Sunday, February 5, 2017

Smart Trends: Initiative Aims at Reducing Non-Emergency 911 Calls

Collaborative Approach is Changing the Future Landscape of Emergency Care - One Call at a Time 


There has been a growing focus on reducing the number of frequent users of the 911 Emergency System as a means of decreasing healthcare costs and reducing the strain on EMS resources. Frequent, repeat use EMS users are a diverse group of individuals with a wide range of medical, behavior and social challenges and account for a disproportionate number of non-urgent EMS calls and transports.

The Montgomery County Fire & Rescue Service (MCFRS) was invited to the National Academy of EMS Physicians Annual Conference to present a research abstract discussing the impacts of its collaborative partnership with the Montgomery County Health & Human Services, targeting high utilizers of the 911 system.  The partnership focuses on reducing 911 calls from frequent users of the system by aligning and connecting them with the appropriate support and resources they need within the community. Dr. Roger Stone, the Medical Director for the MCFRS presented the research abstract on January 26, 2017 at the National Academy of EMS Physicians Annual Conference in New Orleans, Louisiana.  Authors of the research included Lt. Jamie Baltrotsky, Lt. Ashley Robinson, Dr. Roger Stone and Battalion Chief Alan Butsch.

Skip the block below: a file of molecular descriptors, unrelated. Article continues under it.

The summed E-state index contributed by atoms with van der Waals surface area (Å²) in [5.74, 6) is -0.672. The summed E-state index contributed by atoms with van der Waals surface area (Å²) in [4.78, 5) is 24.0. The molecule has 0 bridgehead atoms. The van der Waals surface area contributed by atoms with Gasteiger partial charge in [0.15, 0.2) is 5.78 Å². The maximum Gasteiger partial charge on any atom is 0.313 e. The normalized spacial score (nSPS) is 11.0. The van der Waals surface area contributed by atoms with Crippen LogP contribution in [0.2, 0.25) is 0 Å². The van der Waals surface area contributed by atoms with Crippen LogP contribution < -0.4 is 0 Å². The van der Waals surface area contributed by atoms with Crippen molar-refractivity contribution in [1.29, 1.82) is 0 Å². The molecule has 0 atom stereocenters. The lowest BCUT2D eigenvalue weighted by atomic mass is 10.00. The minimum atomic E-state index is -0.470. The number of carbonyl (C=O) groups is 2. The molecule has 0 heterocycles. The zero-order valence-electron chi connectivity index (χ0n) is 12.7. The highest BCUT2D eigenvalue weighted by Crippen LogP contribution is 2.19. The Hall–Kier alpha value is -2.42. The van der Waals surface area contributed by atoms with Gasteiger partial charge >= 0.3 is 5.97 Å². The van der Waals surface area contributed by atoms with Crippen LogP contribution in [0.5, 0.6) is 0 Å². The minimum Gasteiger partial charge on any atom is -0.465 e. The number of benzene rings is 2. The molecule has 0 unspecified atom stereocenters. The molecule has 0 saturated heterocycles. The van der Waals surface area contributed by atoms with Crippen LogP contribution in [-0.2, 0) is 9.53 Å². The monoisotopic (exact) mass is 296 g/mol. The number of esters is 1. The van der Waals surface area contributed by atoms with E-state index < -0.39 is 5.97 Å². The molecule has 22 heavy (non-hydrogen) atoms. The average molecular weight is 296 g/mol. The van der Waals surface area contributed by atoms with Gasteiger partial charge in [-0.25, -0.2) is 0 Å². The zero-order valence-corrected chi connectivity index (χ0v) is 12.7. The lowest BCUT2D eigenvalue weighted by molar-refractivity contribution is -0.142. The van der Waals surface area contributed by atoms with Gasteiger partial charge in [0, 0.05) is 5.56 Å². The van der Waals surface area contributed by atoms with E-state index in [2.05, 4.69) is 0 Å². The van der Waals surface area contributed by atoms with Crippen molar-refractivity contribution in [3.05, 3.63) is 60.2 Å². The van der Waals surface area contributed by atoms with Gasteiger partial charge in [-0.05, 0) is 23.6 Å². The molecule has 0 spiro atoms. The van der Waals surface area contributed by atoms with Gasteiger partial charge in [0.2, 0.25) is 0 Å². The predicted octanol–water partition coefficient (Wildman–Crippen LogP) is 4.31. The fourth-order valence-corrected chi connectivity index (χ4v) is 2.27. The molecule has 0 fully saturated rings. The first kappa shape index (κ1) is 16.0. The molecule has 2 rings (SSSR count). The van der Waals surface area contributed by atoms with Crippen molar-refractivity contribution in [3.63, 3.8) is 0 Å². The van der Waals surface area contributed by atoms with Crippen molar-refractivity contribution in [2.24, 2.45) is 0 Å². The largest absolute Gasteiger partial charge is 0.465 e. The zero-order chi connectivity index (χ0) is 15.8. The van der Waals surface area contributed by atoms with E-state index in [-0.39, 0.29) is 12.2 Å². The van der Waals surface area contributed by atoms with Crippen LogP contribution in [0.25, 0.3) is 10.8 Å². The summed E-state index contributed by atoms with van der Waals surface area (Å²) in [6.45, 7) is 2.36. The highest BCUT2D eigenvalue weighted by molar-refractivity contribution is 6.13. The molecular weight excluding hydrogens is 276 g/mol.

The abstract poster, one out of over 200 research posters submitted, was awarded “Best Abstract Poster Presentation.” Dr. Stone accepted the award at an awards luncheon that was held after the presentations.  MCFRS continues to find innovative ways to deliver the highest quality care to citizens and, while this program is still in the beginning stages, the data is yielding promising results.


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